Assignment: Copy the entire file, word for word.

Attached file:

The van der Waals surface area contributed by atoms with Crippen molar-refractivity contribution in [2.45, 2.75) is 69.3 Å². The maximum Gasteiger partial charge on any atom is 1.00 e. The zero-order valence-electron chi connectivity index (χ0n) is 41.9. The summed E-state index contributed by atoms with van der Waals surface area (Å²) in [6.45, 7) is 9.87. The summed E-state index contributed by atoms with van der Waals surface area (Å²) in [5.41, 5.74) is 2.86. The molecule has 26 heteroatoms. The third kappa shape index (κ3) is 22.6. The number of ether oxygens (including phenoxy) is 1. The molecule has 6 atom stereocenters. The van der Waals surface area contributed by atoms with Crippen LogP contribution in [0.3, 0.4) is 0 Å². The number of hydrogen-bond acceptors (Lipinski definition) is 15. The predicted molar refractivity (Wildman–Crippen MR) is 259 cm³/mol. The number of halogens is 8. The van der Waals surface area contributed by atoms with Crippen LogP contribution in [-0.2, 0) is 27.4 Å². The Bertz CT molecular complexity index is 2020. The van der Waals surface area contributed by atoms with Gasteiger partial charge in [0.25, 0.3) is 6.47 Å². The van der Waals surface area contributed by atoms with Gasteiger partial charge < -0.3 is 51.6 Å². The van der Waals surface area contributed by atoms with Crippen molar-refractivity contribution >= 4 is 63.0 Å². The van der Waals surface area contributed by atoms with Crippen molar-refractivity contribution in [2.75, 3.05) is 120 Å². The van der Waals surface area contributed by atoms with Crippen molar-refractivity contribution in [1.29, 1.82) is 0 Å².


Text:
The van der Waals surface area contributed by atoms with Crippen molar-refractivity contribution in [2.45, 2.75) is 69.3 Å². The maximum Gasteiger partial charge on any atom is 1.00 e. The zero-order valence-electron chi connectivity index (χ0n) is 41.9. The summed E-state index contributed by atoms with van der Waals surface area (Å²) in [6.45, 7) is 9.87. The summed E-state index contributed by atoms with van der Waals surface area (Å²) in [5.41, 5.74) is 2.86. The molecule has 26 heteroatoms. The third kappa shape index (κ3) is 22.6. The number of ether oxygens (including phenoxy) is 1. The molecule has 6 atom stereocenters. The van der Waals surface area contributed by atoms with Crippen LogP contribution in [0.3, 0.4) is 0 Å². The number of hydrogen-bond acceptors (Lipinski definition) is 15. The predicted molar refractivity (Wildman–Crippen MR) is 259 cm³/mol. The number of halogens is 8. The van der Waals surface area contributed by atoms with Crippen LogP contribution in [-0.2, 0) is 27.4 Å². The Bertz CT molecular complexity index is 2020. The van der Waals surface area contributed by atoms with Gasteiger partial charge in [0.25, 0.3) is 6.47 Å². The van der Waals surface area contributed by atoms with Gasteiger partial charge < -0.3 is 51.6 Å². The van der Waals surface area contributed by atoms with Crippen molar-refractivity contribution >= 4 is 63.0 Å². The van der Waals surface area contributed by atoms with Crippen molar-refractivity contribution in [2.75, 3.05) is 120 Å². The van der Waals surface area contributed by atoms with Crippen molar-refractivity contribution in [1.29, 1.82) is 0 Å².